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As her own words prove well, Jacqueline Kennedy Onassis could be at times funny, buoyant, candid, irreverent, and of course poignant, too. This collection of quotes shares her thoughts on marriage, family, political life and ambition, publicity, privacy, and more as she confided them to intimate friends, family, and interviewers alike.

Memories of her childhood, her love for Jack, her children and grandchildren, the Kennedys, her often misunderstood marriage to Aristotle Onassis, her years as a widow, and her later companionship with Maurice Tempelsman are all represented here, as are some rather remarkable correspondences with the Johnsons, the Nixons, and the Khrushchevs.

A sampling of her wit and wisdom:

"I was a tomboy. I decided to learn to dance and I became feminine."

"Well, I think my biggest achievement is that, after going through a rather difficult time, I consider myself comparatively sane."

"When Harvard men say they have graduated from Radcliffe, then we've made it."

"If Jack proved to be the greatest president of the century and his children turned out badly, it would be a tragedy."

Forty years ago, when the nation was coming out from under a period of mourning, Bill Adler edited The Kennedy Wit and in so doing helped the world remember a man and a president, not just a sorrowful event. To commemorate the tenth anniversary of Jacqueline Kennedy Onassis's death, he has edited yet another book of quotes celebrating life -- this time the life of Jackie.

The accompanying DVD documentary is considered by many to be the definitive film biography of Jacqueline Kennedy Onassis and was produced by CBS News Productions for Arts & Entertainment Network.

“No heroes, everyone did their part, and everyone was scared to death.”

They are the words of soldier Mark W. Harms in 1968, summing up his combat experience during the Vietnam War. His stunning letter home is just one of hundreds featured in this unforgettable collection, Letters from Vietnam. In these affecting pages are the unadorned voices of men and women who fought–and, in some cases, fell–in America’s most controversial war. They bring new insights and imagery to a conflict that still haunts our hearts, consciences, and the conduct of our foreign policy.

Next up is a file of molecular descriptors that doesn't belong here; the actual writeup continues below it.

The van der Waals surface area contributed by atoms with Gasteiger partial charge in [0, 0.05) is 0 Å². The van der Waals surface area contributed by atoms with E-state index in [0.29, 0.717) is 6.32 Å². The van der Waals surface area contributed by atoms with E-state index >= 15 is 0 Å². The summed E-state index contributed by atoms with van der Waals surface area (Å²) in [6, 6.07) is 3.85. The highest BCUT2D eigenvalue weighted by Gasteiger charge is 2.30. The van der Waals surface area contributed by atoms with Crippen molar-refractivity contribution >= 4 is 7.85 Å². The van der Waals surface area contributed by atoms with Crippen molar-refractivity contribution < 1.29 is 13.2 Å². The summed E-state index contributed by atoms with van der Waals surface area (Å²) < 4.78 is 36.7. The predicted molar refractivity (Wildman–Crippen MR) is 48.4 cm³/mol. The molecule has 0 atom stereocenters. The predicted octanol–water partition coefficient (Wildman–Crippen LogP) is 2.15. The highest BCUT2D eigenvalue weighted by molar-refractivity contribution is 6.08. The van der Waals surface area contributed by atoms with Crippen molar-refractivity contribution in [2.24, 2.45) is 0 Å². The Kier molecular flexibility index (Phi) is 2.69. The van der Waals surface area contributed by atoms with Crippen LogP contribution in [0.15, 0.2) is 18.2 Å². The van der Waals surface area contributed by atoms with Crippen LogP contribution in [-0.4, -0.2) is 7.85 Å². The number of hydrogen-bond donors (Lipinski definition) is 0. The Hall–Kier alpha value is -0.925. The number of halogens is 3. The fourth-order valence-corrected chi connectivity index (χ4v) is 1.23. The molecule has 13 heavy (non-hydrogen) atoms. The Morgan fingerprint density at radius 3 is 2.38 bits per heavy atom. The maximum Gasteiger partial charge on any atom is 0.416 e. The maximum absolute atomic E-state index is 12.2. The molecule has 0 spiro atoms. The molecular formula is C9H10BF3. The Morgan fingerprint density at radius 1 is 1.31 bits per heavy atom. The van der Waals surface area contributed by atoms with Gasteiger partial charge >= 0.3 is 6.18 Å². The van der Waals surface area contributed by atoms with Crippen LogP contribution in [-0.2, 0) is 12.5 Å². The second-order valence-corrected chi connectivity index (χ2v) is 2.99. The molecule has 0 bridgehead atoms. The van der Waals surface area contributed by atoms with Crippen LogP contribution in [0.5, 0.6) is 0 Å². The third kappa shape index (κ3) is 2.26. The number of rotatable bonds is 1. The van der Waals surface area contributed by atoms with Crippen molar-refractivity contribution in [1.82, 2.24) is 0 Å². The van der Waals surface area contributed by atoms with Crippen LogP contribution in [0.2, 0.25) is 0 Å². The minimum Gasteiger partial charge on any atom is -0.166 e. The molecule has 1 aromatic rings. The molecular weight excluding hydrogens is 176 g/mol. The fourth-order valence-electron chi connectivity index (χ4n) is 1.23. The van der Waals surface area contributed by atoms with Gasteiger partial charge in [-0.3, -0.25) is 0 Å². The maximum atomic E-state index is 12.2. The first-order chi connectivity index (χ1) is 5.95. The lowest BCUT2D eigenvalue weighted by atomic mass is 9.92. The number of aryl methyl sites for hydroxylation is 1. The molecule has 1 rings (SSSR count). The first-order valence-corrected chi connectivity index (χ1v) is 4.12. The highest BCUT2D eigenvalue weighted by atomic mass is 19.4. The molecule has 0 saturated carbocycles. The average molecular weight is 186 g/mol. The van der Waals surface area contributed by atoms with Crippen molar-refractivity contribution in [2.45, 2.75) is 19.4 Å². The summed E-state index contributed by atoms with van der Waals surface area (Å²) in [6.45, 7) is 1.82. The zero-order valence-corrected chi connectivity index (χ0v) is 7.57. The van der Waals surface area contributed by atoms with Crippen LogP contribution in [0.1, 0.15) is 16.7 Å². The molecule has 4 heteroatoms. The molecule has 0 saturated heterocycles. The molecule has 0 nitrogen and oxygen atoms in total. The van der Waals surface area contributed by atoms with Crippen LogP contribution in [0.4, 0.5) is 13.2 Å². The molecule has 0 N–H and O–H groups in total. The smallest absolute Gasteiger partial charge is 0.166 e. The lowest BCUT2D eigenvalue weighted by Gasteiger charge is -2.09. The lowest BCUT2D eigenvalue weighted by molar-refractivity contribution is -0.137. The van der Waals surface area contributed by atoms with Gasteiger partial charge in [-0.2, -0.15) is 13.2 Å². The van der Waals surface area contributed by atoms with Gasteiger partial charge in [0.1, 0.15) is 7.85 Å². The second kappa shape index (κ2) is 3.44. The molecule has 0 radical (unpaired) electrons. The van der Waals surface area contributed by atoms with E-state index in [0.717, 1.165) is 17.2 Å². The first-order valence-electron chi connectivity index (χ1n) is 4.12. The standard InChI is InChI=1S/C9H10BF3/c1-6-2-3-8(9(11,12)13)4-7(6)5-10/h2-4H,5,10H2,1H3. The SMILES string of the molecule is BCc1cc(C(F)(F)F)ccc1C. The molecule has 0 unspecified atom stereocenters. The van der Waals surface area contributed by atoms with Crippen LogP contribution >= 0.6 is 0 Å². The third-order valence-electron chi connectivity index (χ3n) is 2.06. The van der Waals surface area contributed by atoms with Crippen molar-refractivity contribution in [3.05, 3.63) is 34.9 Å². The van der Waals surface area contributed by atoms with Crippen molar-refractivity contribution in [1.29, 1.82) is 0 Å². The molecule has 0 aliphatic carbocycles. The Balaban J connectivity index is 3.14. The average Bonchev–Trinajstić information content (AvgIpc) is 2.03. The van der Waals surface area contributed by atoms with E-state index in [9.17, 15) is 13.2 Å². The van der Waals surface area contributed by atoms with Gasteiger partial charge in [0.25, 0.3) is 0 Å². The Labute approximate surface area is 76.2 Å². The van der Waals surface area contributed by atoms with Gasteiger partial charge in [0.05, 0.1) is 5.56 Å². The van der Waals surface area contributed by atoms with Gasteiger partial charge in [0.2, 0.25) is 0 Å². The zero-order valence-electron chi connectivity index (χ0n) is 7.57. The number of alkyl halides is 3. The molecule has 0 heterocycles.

Here are the early days of the fight, when adopting a kitten, finding gold in a stream, or helping a local woman give birth were moments of beauty amid the brutality . . . shattering first-person accounts of firefights, ambushes, and bombings (“I know I will never be the same Joe.”–Marine Joe Pais) . . . and thoughtful, pained reflections on the purpose and progress of the entire Southeastern Asian cause (“All these lies about how we’re winning and what a great job we’re doing . . . It’s just not the same as WWII or the Korean War.” –Lt. John S. Taylor.)

Here, too, are letters as vivid as scenes from a film–Brenda Rodgers’s description of her wedding to a soldier on the steps of Saigon City Hall . . . Airman First Class Frank Pilson’s recollection of President Johnson’s ceremonial dinner with the troops (“He looks tired and worn out–his is not an easy job”) . . . and, perhaps most poignant, Emil Spadafora’s beseeching of his mother to help him adopt an orphan who is a village’s only survivor (“This boy has nothing, and his future holds nothing for him over here.”)

From fervent patriotism to awakening opposition, Letters from Vietnam captures the unmistakable echoes of this earlier era, as well as timeless expressions of hope, horror, fear, and faith.
"I want you to tell your children that when they hear all the talk and all the speculation and all the thousands of hours of so-called experts babbling away about this, that, or the other, that the true policy of this government is to achieve peace for generations to come." "And we can show the world the true face of America as well.  Oh, it's a diverse face, no question about it, which is our strength, not our weakness. But it's a face that can be bound by common goals and common values. It's a face that can stand squarely in the face of evil by the collective acts of people doing good in America." You've read the "Bushisms," but here is another portrait of the man and the politician. Long before then-Governor of Texas George W. Bush ran for the presidency, he was acknowledged by the media as someone who could be counted on to provide memorable quotes seemingly without much effort. Instead of focusing on the malapropisms and verbal stumblings for which this Bush is most infamous, The Quotable George W. Bush offers illuminating insights into the ideals, political and social philosophy, and leadership agenda of one of our most decisive, straightforward presidents. This book is the closest thing we have to a living memoir of the important years of President Bush's life, and it presents a true portrait of the man. The audience for The Quotable George W. Bush includes stalwart Republicans, conservatives, and the voting majority that consistently gives the president high marks and supports his administration without question.
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